What a Friend We Have in Jesus
This is an online fiddle lesson for the gospel tune "What a Friend We Have in Jesus."
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Skill Level: Beginner, Intermediate
Keys of D and A
This lesson is free!
You may download and use any of the MP3s and tablature for your personal use. However, please do not make them available online or otherwise distribute them.
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Video #1: Here is a video of me, myself and I performing the gospel tune "What a Friend We Have in Jesus."
Key of D, Beginner
Key of D, Intermediate
Video #2: Here is a measure-by-measure fiddle lesson for the beginner version of "What a Friend We Have in Jesus."
Video #3: Here is a measure-by-measure fiddle lesson for the intermediate version of "What a Friend We Have in Jesus."
Video #4: Here is the beginner version played slowly with the metronome at 65 bpm.
Video #5: Here is the low harmony played slowly with the metronome at 65 bpm.
Video #6: Here is the high harmony played slowly with the metronome at 65 bpm.
Video #7: Here is the intermediate version played slowly with the metronome at 60 bpm.
To download an MP3 to your computer, simply right-click the link above the player, then choose "save link as." The MP3 will then be sent to your downloads folder.
Tracks with my fiddle on them:
Performance tracks at different speeds:
"What a Friend We Have in Jesus" was written by Joseph Scriven. Irish born Joseph M. Scriven (1819-1896) was 25 years old, in love and to be married. The day before his wedding his fiance died in a tragic drowning accident. Heartbroken, Joseph sailed from his homeland to start a new life in Canada. While in Canada working as a teacher, he fell in love again and became engaged to Eliza Roche, a relative of one of his students. Once again, Joseph's hopes and dreams were shattered when Eliza became ill and died before the wedding could take place.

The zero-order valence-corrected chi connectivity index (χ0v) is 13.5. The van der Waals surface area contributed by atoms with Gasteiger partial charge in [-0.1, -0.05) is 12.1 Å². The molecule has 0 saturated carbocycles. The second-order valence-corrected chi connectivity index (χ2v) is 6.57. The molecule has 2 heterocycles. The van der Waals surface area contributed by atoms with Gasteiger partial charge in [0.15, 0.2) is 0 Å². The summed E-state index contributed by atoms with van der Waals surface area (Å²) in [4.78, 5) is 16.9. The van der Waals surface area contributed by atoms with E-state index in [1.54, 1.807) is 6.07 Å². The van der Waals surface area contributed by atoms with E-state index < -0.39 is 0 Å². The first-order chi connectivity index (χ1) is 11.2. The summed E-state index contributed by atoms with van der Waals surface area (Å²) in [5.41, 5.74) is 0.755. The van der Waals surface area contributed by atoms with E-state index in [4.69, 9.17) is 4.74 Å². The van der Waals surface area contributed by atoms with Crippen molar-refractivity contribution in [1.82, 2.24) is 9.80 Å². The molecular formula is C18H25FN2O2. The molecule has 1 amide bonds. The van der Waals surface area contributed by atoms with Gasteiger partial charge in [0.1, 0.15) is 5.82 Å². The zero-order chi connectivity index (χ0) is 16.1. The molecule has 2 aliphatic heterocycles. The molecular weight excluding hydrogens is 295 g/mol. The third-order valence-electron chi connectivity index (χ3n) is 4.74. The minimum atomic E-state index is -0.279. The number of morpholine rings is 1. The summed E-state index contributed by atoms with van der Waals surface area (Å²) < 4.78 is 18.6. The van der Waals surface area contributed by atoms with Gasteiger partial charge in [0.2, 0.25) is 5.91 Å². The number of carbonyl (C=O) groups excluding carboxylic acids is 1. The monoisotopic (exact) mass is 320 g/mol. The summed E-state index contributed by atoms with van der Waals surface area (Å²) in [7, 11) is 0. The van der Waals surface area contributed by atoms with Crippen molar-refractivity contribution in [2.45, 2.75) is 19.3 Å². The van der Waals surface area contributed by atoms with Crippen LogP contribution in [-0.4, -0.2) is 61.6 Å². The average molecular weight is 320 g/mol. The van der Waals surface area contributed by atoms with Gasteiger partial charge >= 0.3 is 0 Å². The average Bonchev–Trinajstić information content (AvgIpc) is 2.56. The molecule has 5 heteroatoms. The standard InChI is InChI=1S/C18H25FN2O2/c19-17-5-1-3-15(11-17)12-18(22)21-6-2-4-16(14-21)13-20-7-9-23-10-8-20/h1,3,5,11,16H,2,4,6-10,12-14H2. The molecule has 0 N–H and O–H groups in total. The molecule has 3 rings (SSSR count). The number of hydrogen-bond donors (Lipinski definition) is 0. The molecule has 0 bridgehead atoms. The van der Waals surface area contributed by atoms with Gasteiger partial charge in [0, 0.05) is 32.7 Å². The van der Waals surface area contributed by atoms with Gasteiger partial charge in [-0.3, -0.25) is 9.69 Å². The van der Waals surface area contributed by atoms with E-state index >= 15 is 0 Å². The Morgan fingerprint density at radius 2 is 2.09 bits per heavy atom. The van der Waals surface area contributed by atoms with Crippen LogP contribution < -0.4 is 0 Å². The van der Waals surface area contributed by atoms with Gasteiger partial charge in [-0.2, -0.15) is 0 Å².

Although one can only imagine the turmoil within this young man, history tells us that his faith in God sustained him. Soon after Eliza's death Joseph joined the Plymouth Brethren and began preaching for a Baptist church. He never married, but spent the remainder of his life giving all his time, money and even the clothes off his own back to help the less fortunate and to spread the love and compassion of Jesus wherever he went.
Around the same time that Eliza died, Joseph received word from Ireland that his mother was ill. He could not go to be with her, so he wrote a letter of comfort and enclosed one of his poems entitled What a Friend We Have in Jesus.
Many years later a friend was sitting with Joseph, as he was very ill. During this visit, the friend was very impressed when he ran across his poems, including What a Friend We Have in Jesus. As a result of this visit, almost 30 years after his letter of comfort to his mother, Joseph's poems were published in a book called Hymns and Other Verses. Soon thereafter, noted musician Charles C. Converse (1834-1918) put music to one of those poems: What a Friend We Have in Jesus.
Well-known musician and revivalist Ira D. Sankey (1840-1908) was a great admirer of Joseph Scriven. In 1875, Sankey came upon the music and words for What a Friend We Have in Jesus. He included it as the last entry into his well-known publication Sankey's Gospel Hymns Number 1.
After Joseph Scriven's death, the citizens of Port Hope, Ontario, Canada, where he gave so much of himself, erected a monument to his life. The seemingly sad and obscure life of one man resulted in so many lives being uplifted, both in his own time, and for many years after whenever the beautiful and comforting words of What a Friend We Have in Jesus are sung.
What a Friend We Have in Jesus What a Friend we have in Jesus, all our sins and griefs to bear! What a privilege to carry everything to God in prayer! O what peace we often forfeit, O what needless pain we bear, All because we do not carry everything to God in prayer. Have we trials and temptations? Is there trouble anywhere? We should never be discouraged; take it to the Lord in prayer. Can we find a friend so faithful who will all our sorrows share? Jesus knows our every weakness; take it to the Lord in prayer. Are we weak and heavy laden, cumbered with a load of care? Precious Savior, still our refuge, take it to the Lord in prayer. Do your friends despise, forsake you? Take it to the Lord in prayer! In His arms He'll take and shield you; you will find a solace there. Blessed Savior, Thou hast promised Thou wilt all our burdens bear May we ever, Lord, be bringing all to Thee in earnest prayer. Soon in glory bright unclouded there will be no need for prayer Rapture, praise and endless worship will be our sweet portion there.